UPS expands cold chain pharmaceutical infrastructure

UPS expands cold chain pharmaceutical infrastructure

UPS launched a new service to transport and store temperature-sensitive drugs, the company announced Monday.

UPS will help health systems, pharmaceutical companies and laboratories around the world manage and track their cold chain logistics from active pharmaceutical ingredient production to getting the finished product to patients. It has installed nearly 400,000 square feet of coolers and freezers to store drugs ranging from 2 degrees Celsius to minus-80 degrees Celsius, among other infrastructure improvements.

“One of the silver linings of COVID-19 was that we built out cold chains for the Pfizer/BioNTech and Moderna vaccines in remote areas that didn’t have any infrastructure,” said Dan Gagnon, vice president of global UPS healthcare marketing and strategy. “All these temperature- and humidity-sensitive biologics and cell and gene therapies will be solutions for the future.”

Many biologics need to be kept cold. It’s one of the fastest-growing pharmaceutical sectors, with global biologic therapy sales expected to reach $400 billion by 2025, Grand View Research estimates.

The Food and Drug Administration’s Center for Drug Evaluation and Research approved 48 biologics from 2016 through 2019, which accounted for 28% of all new drug approvals. That compared to 26 biologic approvals from 2012 to 2015, making up only 19% of all new drug approvals.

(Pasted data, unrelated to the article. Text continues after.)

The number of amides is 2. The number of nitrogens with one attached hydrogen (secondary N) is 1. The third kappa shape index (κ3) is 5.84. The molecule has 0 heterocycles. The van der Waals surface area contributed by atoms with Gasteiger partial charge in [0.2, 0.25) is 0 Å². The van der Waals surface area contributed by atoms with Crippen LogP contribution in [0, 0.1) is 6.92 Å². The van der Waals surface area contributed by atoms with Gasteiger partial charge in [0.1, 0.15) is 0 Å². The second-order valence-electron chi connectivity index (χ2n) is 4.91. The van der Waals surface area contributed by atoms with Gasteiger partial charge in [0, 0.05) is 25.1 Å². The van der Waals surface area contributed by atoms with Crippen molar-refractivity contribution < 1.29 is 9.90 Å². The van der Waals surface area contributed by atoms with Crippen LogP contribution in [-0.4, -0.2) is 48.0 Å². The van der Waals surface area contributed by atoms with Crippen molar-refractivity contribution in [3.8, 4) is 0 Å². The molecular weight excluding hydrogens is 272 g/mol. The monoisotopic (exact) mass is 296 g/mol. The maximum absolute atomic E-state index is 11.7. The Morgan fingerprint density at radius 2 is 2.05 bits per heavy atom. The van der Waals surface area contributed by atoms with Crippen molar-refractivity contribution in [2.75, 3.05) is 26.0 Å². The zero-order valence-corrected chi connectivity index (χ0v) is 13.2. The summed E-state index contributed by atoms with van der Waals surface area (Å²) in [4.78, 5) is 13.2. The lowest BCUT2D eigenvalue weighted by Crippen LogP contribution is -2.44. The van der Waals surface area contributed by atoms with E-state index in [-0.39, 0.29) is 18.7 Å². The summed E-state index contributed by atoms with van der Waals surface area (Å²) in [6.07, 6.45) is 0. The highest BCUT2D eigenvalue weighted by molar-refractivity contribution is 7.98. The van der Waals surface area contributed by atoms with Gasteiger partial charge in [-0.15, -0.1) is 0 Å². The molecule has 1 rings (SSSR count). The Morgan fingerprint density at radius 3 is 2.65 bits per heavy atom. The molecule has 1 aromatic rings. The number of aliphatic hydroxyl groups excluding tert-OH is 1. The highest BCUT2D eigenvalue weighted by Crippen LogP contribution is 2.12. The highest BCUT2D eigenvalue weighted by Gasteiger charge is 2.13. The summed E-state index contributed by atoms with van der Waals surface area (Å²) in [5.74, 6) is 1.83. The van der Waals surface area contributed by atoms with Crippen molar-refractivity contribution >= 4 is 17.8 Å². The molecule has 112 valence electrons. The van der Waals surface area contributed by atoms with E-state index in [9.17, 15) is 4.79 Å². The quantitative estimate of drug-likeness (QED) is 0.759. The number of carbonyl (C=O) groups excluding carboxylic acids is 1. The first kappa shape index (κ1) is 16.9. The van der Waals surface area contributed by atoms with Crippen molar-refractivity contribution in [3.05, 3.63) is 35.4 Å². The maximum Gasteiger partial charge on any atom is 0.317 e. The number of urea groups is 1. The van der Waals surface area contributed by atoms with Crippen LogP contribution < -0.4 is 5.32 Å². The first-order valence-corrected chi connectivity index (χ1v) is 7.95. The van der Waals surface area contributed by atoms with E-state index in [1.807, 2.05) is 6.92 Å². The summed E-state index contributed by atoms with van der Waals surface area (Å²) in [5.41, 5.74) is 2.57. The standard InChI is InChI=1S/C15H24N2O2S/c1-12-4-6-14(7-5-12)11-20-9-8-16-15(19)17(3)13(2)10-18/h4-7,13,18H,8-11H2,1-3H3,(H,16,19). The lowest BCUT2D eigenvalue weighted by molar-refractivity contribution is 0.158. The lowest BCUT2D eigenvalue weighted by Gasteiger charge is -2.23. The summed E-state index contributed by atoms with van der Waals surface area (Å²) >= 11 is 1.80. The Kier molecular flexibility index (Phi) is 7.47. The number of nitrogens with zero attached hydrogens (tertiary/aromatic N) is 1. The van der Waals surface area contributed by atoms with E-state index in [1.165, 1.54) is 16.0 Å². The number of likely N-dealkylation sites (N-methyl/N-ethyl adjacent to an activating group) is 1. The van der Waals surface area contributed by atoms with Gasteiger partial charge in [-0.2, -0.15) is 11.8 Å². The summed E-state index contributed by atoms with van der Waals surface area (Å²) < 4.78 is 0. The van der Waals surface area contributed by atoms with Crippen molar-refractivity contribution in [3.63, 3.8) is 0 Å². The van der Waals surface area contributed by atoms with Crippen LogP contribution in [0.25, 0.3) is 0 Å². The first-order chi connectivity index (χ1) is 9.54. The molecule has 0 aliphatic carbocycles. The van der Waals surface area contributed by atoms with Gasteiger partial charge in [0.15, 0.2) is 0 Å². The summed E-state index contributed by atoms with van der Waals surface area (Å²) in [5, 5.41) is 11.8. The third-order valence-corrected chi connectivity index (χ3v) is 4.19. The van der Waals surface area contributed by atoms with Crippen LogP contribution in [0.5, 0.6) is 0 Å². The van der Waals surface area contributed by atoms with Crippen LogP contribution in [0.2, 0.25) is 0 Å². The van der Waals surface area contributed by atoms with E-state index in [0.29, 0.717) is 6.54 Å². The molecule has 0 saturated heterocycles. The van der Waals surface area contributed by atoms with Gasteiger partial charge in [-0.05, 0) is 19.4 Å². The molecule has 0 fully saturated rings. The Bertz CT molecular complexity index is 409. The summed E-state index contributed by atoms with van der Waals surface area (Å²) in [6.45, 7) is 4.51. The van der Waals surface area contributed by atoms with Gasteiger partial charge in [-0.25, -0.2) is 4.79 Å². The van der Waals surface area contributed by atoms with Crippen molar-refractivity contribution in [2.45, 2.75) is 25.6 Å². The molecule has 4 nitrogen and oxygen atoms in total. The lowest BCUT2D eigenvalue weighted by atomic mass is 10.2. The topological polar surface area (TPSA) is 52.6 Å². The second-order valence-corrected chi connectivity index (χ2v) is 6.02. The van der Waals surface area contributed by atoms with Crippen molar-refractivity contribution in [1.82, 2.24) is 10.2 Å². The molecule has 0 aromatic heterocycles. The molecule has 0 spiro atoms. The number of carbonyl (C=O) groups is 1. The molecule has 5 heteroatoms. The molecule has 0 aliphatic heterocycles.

UPS is building out its temperature-controlled packaging options, cold chain ground network in Europe, tracking system and distribution facilities to meet that demand.

Its cold chain services are garnering plenty of demand from large health systems after UPS was able to deliver 99.7% of the COVID-19 vaccine safely and on time, Gagnon said, adding that it delivered 600 million doses to customers across 92 countries.

“We’re working with large integrated delivery networks that are looking for support for central storage and distribution across all their hospitals as well as clinics that are receiving them directly,” he said.

UPS also announced a partnership last week with Stericycle to help healthcare companies safely dispose of medical waste, as well as other supply chain services.

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Marie Maynes
Marie Maynes is a Sports enthusiast and writes for the Sports section of ANH.